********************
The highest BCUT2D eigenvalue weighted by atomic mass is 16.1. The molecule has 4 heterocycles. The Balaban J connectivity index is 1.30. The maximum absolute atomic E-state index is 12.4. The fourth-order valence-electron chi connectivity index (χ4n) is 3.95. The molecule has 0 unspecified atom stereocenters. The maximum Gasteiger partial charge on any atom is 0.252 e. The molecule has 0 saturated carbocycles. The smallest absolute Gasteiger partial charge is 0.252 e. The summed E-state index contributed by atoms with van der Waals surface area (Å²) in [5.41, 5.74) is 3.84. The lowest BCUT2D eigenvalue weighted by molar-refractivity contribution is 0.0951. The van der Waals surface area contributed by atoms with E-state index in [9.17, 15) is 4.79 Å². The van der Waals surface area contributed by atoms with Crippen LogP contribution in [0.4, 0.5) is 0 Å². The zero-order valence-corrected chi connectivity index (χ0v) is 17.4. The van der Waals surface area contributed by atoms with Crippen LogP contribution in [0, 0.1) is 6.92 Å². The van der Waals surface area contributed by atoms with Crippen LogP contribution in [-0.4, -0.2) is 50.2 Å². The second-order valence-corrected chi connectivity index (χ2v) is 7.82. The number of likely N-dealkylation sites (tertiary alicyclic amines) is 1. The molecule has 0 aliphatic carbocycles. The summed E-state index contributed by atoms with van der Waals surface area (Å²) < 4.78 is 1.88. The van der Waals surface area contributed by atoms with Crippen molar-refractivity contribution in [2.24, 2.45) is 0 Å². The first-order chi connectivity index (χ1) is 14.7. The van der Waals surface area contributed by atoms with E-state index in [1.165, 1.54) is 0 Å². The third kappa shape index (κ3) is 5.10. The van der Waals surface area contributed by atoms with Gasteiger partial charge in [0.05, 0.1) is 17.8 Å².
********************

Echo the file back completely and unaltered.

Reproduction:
The highest BCUT2D eigenvalue weighted by atomic mass is 16.1. The molecule has 4 heterocycles. The Balaban J connectivity index is 1.30. The maximum absolute atomic E-state index is 12.4. The fourth-order valence-electron chi connectivity index (χ4n) is 3.95. The molecule has 0 unspecified atom stereocenters. The maximum Gasteiger partial charge on any atom is 0.252 e. The molecule has 0 saturated carbocycles. The smallest absolute Gasteiger partial charge is 0.252 e. The summed E-state index contributed by atoms with van der Waals surface area (Å²) in [5.41, 5.74) is 3.84. The lowest BCUT2D eigenvalue weighted by molar-refractivity contribution is 0.0951. The van der Waals surface area contributed by atoms with E-state index in [9.17, 15) is 4.79 Å². The van der Waals surface area contributed by atoms with Crippen LogP contribution in [0.4, 0.5) is 0 Å². The zero-order valence-corrected chi connectivity index (χ0v) is 17.4. The van der Waals surface area contributed by atoms with Crippen LogP contribution in [0, 0.1) is 6.92 Å². The van der Waals surface area contributed by atoms with Crippen LogP contribution in [-0.4, -0.2) is 50.2 Å². The second-order valence-corrected chi connectivity index (χ2v) is 7.82. The number of likely N-dealkylation sites (tertiary alicyclic amines) is 1. The molecule has 0 aliphatic carbocycles. The summed E-state index contributed by atoms with van der Waals surface area (Å²) < 4.78 is 1.88. The van der Waals surface area contributed by atoms with Crippen molar-refractivity contribution in [2.24, 2.45) is 0 Å². The first-order chi connectivity index (χ1) is 14.7. The van der Waals surface area contributed by atoms with E-state index in [1.165, 1.54) is 0 Å². The third kappa shape index (κ3) is 5.10. The van der Waals surface area contributed by atoms with Gasteiger partial charge in [0.05, 0.1) is 17.8 Å².